This might seem like reducing art to the level of ‘human interest’, but what else is there? The choice of figurative paintings with a possible narrative element is a matter of taste and makes the human element unavoidable. But if we feel intense emotion when looking at a Mark Rothko painting, a sense of peace and calm from a Mondrian, Marlow Moss or Hans Arp picture, or exhilaration in front of a Peter Lanyon work, the fact remains that ‘we feel’ (or ‘we don’t feel’) is the common denominator. Viewers through the ages who have detected echoes of divine order and harmony in the works of Piero Della Francesa or Fra Angelico have only definitely detected them with any certainty within their own perceptions, which is not to say that they aren’t feeling something the artist himself felt. There’s a philosophical, ‘tree falling in the woods’ point here; is Van Gogh’s ‘Sunflowers’ a work of emotional and artistic intensity after the gallery lights go out? Or is it more like a kind of magic spell or booby trap, triggered only when a spectator is there to observe it?
That said, figurative art, especially portraiture, is – however many layers of information are contained in it – relatively easy to ‘understand’ on a basic level; ie if we can see, we can see what it is. It is the understanding and appreciation that remains entirely individual and subjective. Conceptual art – shockingly still around in much the same forms as it has been since the 60s – is, despite its apparently interpretation-inviting name, less transparent. This means that, unlike something we instantly recognise, it’s – initially at least – only as powerful as its visual impact. And in fact, whereas familiarity invites interpretation in traditional art, it tends to – on a popular level at least – repel it in conceptual art. The controversy surrounding classic media frenzy conceptual pieces like Carl Andre’s pile of bricks, or Tracy Emin’s unmade bed is because everyone knows exactly what a pile of bricks, or a sleeping bag or a bed is, and they don’t feel the need or desire to think further about it and if they do they feel – no doubt wrongly – that they are putting more thought into it than the artist did.
That is the ‘philistine’ response and it’s easy to have sympathy with; personally, I don’t mind wondering what a conceptual work means, but if I get no kind of emotional or cerebral response from looking at it in the first place then I’d rather the artist had just written their ideas down. This is me and my deficiency though – if Maurizio Cattelan put his heart and soul into taping that banana to the wall – or even if he just enjoyed doing it – who am I or anyone else to devalue that? And if whoever paid that much money for it is getting some similar experience, or just the satisfaction of being the owner of the most expensive banana in the world – then that’s hard to argue with too.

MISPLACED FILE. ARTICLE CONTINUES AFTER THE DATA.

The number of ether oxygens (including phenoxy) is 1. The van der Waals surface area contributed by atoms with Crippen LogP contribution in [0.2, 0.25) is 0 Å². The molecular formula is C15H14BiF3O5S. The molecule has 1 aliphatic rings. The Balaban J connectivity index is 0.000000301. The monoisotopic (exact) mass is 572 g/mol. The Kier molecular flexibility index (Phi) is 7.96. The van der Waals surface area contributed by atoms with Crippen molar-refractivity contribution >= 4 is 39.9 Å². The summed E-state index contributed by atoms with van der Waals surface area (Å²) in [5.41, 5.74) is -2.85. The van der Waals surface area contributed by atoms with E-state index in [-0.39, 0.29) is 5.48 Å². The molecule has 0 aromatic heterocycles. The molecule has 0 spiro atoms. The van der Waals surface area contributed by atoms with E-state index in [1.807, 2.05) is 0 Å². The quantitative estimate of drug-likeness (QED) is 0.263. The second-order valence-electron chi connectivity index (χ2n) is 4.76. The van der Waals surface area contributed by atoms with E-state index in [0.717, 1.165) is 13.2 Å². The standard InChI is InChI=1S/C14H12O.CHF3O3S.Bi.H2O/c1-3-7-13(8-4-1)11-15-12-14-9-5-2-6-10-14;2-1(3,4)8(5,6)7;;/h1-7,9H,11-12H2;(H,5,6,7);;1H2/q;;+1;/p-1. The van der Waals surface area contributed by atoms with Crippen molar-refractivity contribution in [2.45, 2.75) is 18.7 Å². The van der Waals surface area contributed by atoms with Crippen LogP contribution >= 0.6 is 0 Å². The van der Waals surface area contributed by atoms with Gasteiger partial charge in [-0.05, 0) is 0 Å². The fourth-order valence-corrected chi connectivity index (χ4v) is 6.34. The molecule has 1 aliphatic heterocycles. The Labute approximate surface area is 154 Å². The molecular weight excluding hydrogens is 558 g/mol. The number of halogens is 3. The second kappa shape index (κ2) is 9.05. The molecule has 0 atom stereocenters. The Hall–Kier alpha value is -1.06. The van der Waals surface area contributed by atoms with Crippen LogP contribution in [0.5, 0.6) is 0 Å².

I don’t think it devalues art – quite the opposite – to think of it as a form of communication between individuals, even if as mentioned above, it is really communication with the one person you will ever know with any certainty – yourself. What I seem to be saying (which I may not entirely agree with) is that art is a mirror. Take this beautiful painting from around 1725 by an unknown artist of an unknown lady. To me, this is a real connection with this unknowable person – but again, only as unknowable as any face that passes you in the street never to be seen again – she was a real person, sitting in a room, around 300 years ago, probably wearing something she liked or that told the world how she wanted to be seen, being painted by someone – and by 1725 it could have been a man or a woman – with whom they may have been engaging, impatient, chatty… We can only guess and extrapolate from the picture. That extrapolation will be different every time depending on the viewer and their own knowledge, not just of history, but of people and experience. If 7.6 billion people look at the picture it becomes in essence 7.6 billion pictures, 7.6 billion mirrors.
That is not to say that the picture is ‘better’ than Cattelan’s banana. If I came across the banana taped to a wall anywhere except an art fair would I see it as art? In a way yes, in the sense that it is literally artificial – not the fruit itself, but its location would clearly be a deliberate, human act and not – as a nail in a wall might be – something that could feasibly have a purely utilitarian meaning. It would be puzzling – far more so in fact that in an art fair where the (surely expected by the artist) first reaction of most non-art world people would surely be the eye-rolling ‘so this is ‘art’ is it?’ Whether it would be intriguing, or thought-provoking seems less likely, except insofar as provoking thoughts like ‘who put that banana there and why?’ Which I guess is perfectly valid – and in its own way a genuine connection of the viewer and artists’ minds, though not something that would probably take up much brain space after the initial wondering. But then, many – even most, people (whether or not they would approve of it as art vs the banana) might just as well look at the woman in her fine dress 300 years ago, or the young King James, and pass on without even wondering anything at all.